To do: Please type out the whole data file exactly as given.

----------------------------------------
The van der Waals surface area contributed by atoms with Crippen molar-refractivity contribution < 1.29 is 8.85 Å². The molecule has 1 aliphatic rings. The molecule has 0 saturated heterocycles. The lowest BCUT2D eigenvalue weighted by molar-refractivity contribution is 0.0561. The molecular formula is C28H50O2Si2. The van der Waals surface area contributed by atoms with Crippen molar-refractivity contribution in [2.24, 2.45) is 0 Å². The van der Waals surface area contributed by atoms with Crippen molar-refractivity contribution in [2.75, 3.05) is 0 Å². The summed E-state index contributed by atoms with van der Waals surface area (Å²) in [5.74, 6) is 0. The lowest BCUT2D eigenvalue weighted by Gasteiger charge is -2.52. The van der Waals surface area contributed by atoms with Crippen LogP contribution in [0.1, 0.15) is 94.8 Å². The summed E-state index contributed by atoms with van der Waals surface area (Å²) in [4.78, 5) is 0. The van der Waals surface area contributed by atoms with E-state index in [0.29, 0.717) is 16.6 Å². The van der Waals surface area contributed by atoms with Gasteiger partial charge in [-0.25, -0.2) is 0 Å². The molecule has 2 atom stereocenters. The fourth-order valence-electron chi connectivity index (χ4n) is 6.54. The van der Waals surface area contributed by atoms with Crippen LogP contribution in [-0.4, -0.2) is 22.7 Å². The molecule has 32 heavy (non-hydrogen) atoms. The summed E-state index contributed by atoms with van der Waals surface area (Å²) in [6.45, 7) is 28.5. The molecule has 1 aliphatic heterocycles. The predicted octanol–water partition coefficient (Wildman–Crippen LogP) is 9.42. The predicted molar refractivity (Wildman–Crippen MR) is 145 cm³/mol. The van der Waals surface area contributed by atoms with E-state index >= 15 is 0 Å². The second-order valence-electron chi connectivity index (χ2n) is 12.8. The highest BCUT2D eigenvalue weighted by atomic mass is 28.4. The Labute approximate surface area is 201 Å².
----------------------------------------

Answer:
The van der Waals surface area contributed by atoms with Crippen molar-refractivity contribution < 1.29 is 8.85 Å². The molecule has 1 aliphatic rings. The molecule has 0 saturated heterocycles. The lowest BCUT2D eigenvalue weighted by molar-refractivity contribution is 0.0561. The molecular formula is C28H50O2Si2. The van der Waals surface area contributed by atoms with Crippen molar-refractivity contribution in [2.24, 2.45) is 0 Å². The van der Waals surface area contributed by atoms with Crippen molar-refractivity contribution in [2.75, 3.05) is 0 Å². The summed E-state index contributed by atoms with van der Waals surface area (Å²) in [5.74, 6) is 0. The lowest BCUT2D eigenvalue weighted by Gasteiger charge is -2.52. The van der Waals surface area contributed by atoms with Crippen LogP contribution in [0.1, 0.15) is 94.8 Å². The summed E-state index contributed by atoms with van der Waals surface area (Å²) in [4.78, 5) is 0. The van der Waals surface area contributed by atoms with E-state index in [0.29, 0.717) is 16.6 Å². The van der Waals surface area contributed by atoms with Gasteiger partial charge in [-0.25, -0.2) is 0 Å². The molecule has 2 atom stereocenters. The fourth-order valence-electron chi connectivity index (χ4n) is 6.54. The van der Waals surface area contributed by atoms with Crippen LogP contribution in [-0.4, -0.2) is 22.7 Å². The molecule has 32 heavy (non-hydrogen) atoms. The summed E-state index contributed by atoms with van der Waals surface area (Å²) in [6.45, 7) is 28.5. The molecule has 1 aliphatic heterocycles. The predicted octanol–water partition coefficient (Wildman–Crippen LogP) is 9.42. The predicted molar refractivity (Wildman–Crippen MR) is 145 cm³/mol. The van der Waals surface area contributed by atoms with E-state index >= 15 is 0 Å². The second-order valence-electron chi connectivity index (χ2n) is 12.8. The highest BCUT2D eigenvalue weighted by atomic mass is 28.4. The Labute approximate surface area is 201 Å².